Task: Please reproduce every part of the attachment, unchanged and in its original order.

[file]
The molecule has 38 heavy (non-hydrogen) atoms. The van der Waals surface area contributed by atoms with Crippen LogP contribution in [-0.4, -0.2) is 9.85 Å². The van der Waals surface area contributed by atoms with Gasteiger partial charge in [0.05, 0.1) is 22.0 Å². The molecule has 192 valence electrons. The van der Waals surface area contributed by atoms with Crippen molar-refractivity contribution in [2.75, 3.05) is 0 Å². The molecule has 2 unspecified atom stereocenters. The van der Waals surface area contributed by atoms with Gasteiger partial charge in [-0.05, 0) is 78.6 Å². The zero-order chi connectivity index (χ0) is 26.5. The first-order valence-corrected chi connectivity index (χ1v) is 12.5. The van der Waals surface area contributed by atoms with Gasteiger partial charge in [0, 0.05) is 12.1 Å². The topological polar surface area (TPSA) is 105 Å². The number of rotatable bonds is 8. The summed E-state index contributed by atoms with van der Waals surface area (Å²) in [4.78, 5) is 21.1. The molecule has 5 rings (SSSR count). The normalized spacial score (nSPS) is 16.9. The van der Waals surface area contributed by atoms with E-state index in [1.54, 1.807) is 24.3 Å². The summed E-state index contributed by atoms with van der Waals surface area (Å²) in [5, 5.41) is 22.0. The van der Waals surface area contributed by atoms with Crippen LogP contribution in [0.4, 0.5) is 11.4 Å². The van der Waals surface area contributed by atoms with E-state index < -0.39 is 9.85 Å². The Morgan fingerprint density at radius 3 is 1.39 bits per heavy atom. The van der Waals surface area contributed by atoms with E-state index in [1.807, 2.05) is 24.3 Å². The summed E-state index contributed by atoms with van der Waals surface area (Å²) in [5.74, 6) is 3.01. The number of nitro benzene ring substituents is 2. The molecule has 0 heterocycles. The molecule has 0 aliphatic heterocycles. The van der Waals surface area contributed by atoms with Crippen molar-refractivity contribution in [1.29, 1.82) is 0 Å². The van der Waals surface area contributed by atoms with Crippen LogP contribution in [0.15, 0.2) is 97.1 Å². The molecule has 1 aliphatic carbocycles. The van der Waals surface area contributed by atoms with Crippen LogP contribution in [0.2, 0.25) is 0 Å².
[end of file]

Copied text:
The molecule has 38 heavy (non-hydrogen) atoms. The van der Waals surface area contributed by atoms with Crippen LogP contribution in [-0.4, -0.2) is 9.85 Å². The van der Waals surface area contributed by atoms with Gasteiger partial charge in [0.05, 0.1) is 22.0 Å². The molecule has 192 valence electrons. The van der Waals surface area contributed by atoms with Crippen molar-refractivity contribution in [2.75, 3.05) is 0 Å². The molecule has 2 unspecified atom stereocenters. The van der Waals surface area contributed by atoms with Gasteiger partial charge in [-0.05, 0) is 78.6 Å². The zero-order chi connectivity index (χ0) is 26.5. The first-order valence-corrected chi connectivity index (χ1v) is 12.5. The van der Waals surface area contributed by atoms with Gasteiger partial charge in [0, 0.05) is 12.1 Å². The topological polar surface area (TPSA) is 105 Å². The number of rotatable bonds is 8. The summed E-state index contributed by atoms with van der Waals surface area (Å²) in [4.78, 5) is 21.1. The molecule has 5 rings (SSSR count). The normalized spacial score (nSPS) is 16.9. The van der Waals surface area contributed by atoms with E-state index in [1.54, 1.807) is 24.3 Å². The summed E-state index contributed by atoms with van der Waals surface area (Å²) in [5, 5.41) is 22.0. The van der Waals surface area contributed by atoms with Crippen LogP contribution in [0.4, 0.5) is 11.4 Å². The van der Waals surface area contributed by atoms with E-state index < -0.39 is 9.85 Å². The Morgan fingerprint density at radius 3 is 1.39 bits per heavy atom. The van der Waals surface area contributed by atoms with E-state index in [1.807, 2.05) is 24.3 Å². The summed E-state index contributed by atoms with van der Waals surface area (Å²) in [5.74, 6) is 3.01. The number of nitro benzene ring substituents is 2. The molecule has 0 heterocycles. The molecule has 0 aliphatic heterocycles. The van der Waals surface area contributed by atoms with Crippen molar-refractivity contribution in [1.29, 1.82) is 0 Å². The van der Waals surface area contributed by atoms with Crippen LogP contribution in [0.15, 0.2) is 97.1 Å². The molecule has 1 aliphatic carbocycles. The van der Waals surface area contributed by atoms with Crippen LogP contribution in [0.2, 0.25) is 0 Å².